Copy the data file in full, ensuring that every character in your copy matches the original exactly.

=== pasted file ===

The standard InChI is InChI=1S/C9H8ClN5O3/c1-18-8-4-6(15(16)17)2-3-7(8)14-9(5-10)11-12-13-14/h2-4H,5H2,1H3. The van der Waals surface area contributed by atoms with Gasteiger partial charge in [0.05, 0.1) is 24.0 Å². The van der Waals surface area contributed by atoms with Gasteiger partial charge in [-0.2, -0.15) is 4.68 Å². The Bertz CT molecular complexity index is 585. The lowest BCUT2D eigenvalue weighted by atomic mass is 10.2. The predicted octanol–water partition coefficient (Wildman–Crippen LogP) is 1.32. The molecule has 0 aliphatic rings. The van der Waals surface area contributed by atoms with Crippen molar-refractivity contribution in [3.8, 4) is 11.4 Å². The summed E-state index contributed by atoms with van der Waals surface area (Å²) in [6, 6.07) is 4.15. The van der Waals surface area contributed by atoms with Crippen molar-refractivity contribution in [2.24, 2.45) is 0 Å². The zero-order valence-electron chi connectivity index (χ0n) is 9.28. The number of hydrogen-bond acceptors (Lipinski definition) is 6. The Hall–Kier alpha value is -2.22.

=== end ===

The standard InChI is InChI=1S/C9H8ClN5O3/c1-18-8-4-6(15(16)17)2-3-7(8)14-9(5-10)11-12-13-14/h2-4H,5H2,1H3. The van der Waals surface area contributed by atoms with Gasteiger partial charge in [0.05, 0.1) is 24.0 Å². The van der Waals surface area contributed by atoms with Gasteiger partial charge in [-0.2, -0.15) is 4.68 Å². The Bertz CT molecular complexity index is 585. The lowest BCUT2D eigenvalue weighted by atomic mass is 10.2. The predicted octanol–water partition coefficient (Wildman–Crippen LogP) is 1.32. The molecule has 0 aliphatic rings. The van der Waals surface area contributed by atoms with Crippen molar-refractivity contribution in [3.8, 4) is 11.4 Å². The summed E-state index contributed by atoms with van der Waals surface area (Å²) in [6, 6.07) is 4.15. The van der Waals surface area contributed by atoms with Crippen molar-refractivity contribution in [2.24, 2.45) is 0 Å². The zero-order valence-electron chi connectivity index (χ0n) is 9.28. The number of hydrogen-bond acceptors (Lipinski definition) is 6. The Hall–Kier alpha value is -2.22.